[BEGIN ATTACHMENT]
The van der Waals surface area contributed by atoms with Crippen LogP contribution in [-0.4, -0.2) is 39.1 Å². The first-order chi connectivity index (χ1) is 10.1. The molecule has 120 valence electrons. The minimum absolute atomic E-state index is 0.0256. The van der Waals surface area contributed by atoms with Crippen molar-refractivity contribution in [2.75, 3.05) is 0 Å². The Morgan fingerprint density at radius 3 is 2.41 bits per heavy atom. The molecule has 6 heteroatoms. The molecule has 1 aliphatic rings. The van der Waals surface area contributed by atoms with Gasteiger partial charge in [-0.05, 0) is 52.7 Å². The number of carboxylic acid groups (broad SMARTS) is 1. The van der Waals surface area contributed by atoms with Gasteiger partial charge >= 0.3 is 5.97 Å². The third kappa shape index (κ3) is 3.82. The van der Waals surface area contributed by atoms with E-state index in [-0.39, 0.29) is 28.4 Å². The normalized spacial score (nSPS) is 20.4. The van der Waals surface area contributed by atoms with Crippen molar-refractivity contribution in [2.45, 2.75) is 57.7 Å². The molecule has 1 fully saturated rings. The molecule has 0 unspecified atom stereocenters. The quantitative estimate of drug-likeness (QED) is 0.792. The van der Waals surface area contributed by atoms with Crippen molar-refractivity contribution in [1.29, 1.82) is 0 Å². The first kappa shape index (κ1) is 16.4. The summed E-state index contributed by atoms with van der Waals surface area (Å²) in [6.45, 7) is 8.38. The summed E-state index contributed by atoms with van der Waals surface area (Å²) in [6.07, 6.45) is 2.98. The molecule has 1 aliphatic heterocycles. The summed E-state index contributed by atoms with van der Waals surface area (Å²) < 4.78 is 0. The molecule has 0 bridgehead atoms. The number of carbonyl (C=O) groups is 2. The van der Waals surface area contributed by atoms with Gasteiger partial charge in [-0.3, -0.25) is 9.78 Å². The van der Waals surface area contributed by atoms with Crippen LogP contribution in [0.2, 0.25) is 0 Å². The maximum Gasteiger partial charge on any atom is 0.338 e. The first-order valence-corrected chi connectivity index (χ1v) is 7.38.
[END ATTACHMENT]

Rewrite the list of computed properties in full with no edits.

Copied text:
The van der Waals surface area contributed by atoms with Crippen LogP contribution in [-0.4, -0.2) is 39.1 Å². The first-order chi connectivity index (χ1) is 10.1. The molecule has 120 valence electrons. The minimum absolute atomic E-state index is 0.0256. The van der Waals surface area contributed by atoms with Crippen molar-refractivity contribution in [2.75, 3.05) is 0 Å². The Morgan fingerprint density at radius 3 is 2.41 bits per heavy atom. The molecule has 6 heteroatoms. The molecule has 1 aliphatic rings. The van der Waals surface area contributed by atoms with Gasteiger partial charge in [-0.05, 0) is 52.7 Å². The number of carboxylic acid groups (broad SMARTS) is 1. The van der Waals surface area contributed by atoms with Gasteiger partial charge >= 0.3 is 5.97 Å². The third kappa shape index (κ3) is 3.82. The van der Waals surface area contributed by atoms with E-state index in [-0.39, 0.29) is 28.4 Å². The normalized spacial score (nSPS) is 20.4. The van der Waals surface area contributed by atoms with Crippen molar-refractivity contribution in [2.45, 2.75) is 57.7 Å². The molecule has 1 fully saturated rings. The molecule has 0 unspecified atom stereocenters. The quantitative estimate of drug-likeness (QED) is 0.792. The van der Waals surface area contributed by atoms with Crippen molar-refractivity contribution in [1.29, 1.82) is 0 Å². The first kappa shape index (κ1) is 16.4. The summed E-state index contributed by atoms with van der Waals surface area (Å²) in [6.45, 7) is 8.38. The summed E-state index contributed by atoms with van der Waals surface area (Å²) in [6.07, 6.45) is 2.98. The molecule has 1 aliphatic heterocycles. The summed E-state index contributed by atoms with van der Waals surface area (Å²) < 4.78 is 0. The molecule has 0 bridgehead atoms. The number of carbonyl (C=O) groups is 2. The van der Waals surface area contributed by atoms with Gasteiger partial charge in [-0.3, -0.25) is 9.78 Å². The van der Waals surface area contributed by atoms with Crippen LogP contribution in [0.2, 0.25) is 0 Å². The maximum Gasteiger partial charge on any atom is 0.338 e. The first-order valence-corrected chi connectivity index (χ1v) is 7.38.